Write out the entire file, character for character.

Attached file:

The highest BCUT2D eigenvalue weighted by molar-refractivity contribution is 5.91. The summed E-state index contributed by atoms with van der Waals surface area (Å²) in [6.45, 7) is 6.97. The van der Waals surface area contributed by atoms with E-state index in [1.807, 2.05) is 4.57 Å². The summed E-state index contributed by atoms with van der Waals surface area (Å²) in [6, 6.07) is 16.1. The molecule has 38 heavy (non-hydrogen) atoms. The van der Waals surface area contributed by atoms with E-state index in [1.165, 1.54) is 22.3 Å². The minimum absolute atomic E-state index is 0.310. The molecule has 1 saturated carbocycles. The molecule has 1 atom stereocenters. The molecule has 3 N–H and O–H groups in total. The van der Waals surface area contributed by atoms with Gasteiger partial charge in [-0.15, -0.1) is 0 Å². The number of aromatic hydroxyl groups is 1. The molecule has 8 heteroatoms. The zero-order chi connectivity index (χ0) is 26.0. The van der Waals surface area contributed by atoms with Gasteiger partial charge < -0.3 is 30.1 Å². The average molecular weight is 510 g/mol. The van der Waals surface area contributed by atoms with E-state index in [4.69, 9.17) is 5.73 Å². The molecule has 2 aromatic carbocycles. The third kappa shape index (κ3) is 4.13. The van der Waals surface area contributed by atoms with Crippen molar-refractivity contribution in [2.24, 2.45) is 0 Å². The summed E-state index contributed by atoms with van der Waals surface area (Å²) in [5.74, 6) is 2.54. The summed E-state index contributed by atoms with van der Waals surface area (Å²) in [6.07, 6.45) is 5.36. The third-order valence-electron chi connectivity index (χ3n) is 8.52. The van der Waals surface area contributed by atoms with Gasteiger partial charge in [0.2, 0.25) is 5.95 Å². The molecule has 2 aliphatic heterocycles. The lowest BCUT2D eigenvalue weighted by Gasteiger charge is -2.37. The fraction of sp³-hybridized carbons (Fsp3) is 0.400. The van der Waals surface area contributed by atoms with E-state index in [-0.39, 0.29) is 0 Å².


The highest BCUT2D eigenvalue weighted by molar-refractivity contribution is 5.91. The summed E-state index contributed by atoms with van der Waals surface area (Å²) in [6.45, 7) is 6.97. The van der Waals surface area contributed by atoms with E-state index in [1.807, 2.05) is 4.57 Å². The summed E-state index contributed by atoms with van der Waals surface area (Å²) in [6, 6.07) is 16.1. The molecule has 38 heavy (non-hydrogen) atoms. The van der Waals surface area contributed by atoms with E-state index in [1.165, 1.54) is 22.3 Å². The minimum absolute atomic E-state index is 0.310. The molecule has 1 saturated carbocycles. The molecule has 1 atom stereocenters. The molecule has 3 N–H and O–H groups in total. The van der Waals surface area contributed by atoms with Gasteiger partial charge in [-0.15, -0.1) is 0 Å². The number of aromatic hydroxyl groups is 1. The molecule has 8 heteroatoms. The zero-order chi connectivity index (χ0) is 26.0. The van der Waals surface area contributed by atoms with Gasteiger partial charge < -0.3 is 30.1 Å². The average molecular weight is 510 g/mol. The van der Waals surface area contributed by atoms with E-state index in [4.69, 9.17) is 5.73 Å². The molecule has 2 aromatic carbocycles. The third kappa shape index (κ3) is 4.13. The van der Waals surface area contributed by atoms with Crippen molar-refractivity contribution in [2.24, 2.45) is 0 Å². The summed E-state index contributed by atoms with van der Waals surface area (Å²) in [5.74, 6) is 2.54. The summed E-state index contributed by atoms with van der Waals surface area (Å²) in [6.07, 6.45) is 5.36. The third-order valence-electron chi connectivity index (χ3n) is 8.52. The van der Waals surface area contributed by atoms with Gasteiger partial charge in [0.2, 0.25) is 5.95 Å². The molecule has 2 aliphatic heterocycles. The lowest BCUT2D eigenvalue weighted by Gasteiger charge is -2.37. The fraction of sp³-hybridized carbons (Fsp3) is 0.400. The van der Waals surface area contributed by atoms with E-state index in [-0.39, 0.29) is 0 Å².